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How You Can Be Tracked Using the GPS in Your Car

Just like your cell phone, you car or truck has a GPS unit embedded in it. These are little transmitters that broadcast your vehicle's location to various networks so your location can always be determined. Unlike in cell phone, there is no way you can turn off the GPS tracking system in a vehicle.

A good example of an onboard GPS system is the General Motors ONSTAR system which has a GPS transmitter system built in the electrical system. The GPS device not only tracks the location of your car (where you left it in the parking lot) it also helps you do other things like ask General Motors to use satellite information to unlock your vehicle if you lock your keys inside of it.)

Something that has always been suspect about car GPS units is if your car's location is private and if the car companies can sell GPS location information to other entities like the government, the police, private investigators and marketers. You cannot turn this off and you really do not have any privacy or control how information about where your vehicle goes is used by a third party.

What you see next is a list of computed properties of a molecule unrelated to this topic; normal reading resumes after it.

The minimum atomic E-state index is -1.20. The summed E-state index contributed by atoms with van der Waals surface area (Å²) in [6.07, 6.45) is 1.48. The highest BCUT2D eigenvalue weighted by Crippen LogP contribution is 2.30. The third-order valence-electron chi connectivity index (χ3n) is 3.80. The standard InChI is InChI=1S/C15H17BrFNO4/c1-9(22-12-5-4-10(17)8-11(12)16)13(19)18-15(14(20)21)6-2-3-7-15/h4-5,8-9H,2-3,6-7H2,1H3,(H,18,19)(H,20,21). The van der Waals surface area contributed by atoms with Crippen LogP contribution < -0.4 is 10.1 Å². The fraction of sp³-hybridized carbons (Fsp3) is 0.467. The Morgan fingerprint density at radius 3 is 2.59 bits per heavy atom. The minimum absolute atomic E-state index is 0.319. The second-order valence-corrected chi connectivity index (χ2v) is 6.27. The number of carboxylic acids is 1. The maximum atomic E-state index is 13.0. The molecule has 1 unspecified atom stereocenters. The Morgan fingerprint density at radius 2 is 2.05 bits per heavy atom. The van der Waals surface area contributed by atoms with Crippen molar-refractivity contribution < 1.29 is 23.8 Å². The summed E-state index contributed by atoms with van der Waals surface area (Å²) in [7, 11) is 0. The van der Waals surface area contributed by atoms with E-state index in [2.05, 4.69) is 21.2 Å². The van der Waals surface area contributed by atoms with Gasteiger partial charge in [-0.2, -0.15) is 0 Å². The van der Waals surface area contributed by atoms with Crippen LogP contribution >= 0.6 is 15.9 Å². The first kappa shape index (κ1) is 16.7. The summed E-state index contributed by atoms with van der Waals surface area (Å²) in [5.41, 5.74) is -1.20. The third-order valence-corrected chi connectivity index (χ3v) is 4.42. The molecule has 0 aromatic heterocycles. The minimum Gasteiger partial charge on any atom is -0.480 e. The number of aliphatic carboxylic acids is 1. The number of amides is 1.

In 2004 the magazine Popular Mechanics printed a very famous story about a man who rented a car and became a victim of the information that was transmitted about him from a satellite thanks to the GPS receiver embedded in the rental car's wiring system. This tale, which became viral fast, was about a man who in the year 2000, rented a Chrysler mini-van from ACME Car Rentals that had in the fine print in the contract that money could be deducted from his credit card if he was caught violating any aspect of the car rental contract. One of the violations cited on the contract was going above the speed limit, and in his rush to travel from Connecticut to Virginal to make the opening of a play he went over the speed limit four times. By the time he turned the car in his credit card was charged and extra $450 by the car rental company who had received information from four separate satellites that he had been speeding on the I-95 and the Jersey Turnpike. This represented $150 for three speeding violations each reported by the tiny GPS chip hidden in the vehicle.

There are many private companies out there that are willing to attempt to use the GPS information in a vehicle in order to do something like catch a criminal, a speeding teenager or a cheating spouse. The clients of these companies include the government, school bus companies, truck driving fleets, taxi cab companies and all kinds of private companies. These GPS devices can tell contractors and clients all kinds of things such as whether or not the company car is being used for more than business use, whether or not a school bus driver is driving safely, and whether or not a truck driver is taking too many naps at highway rest stops during deliveries.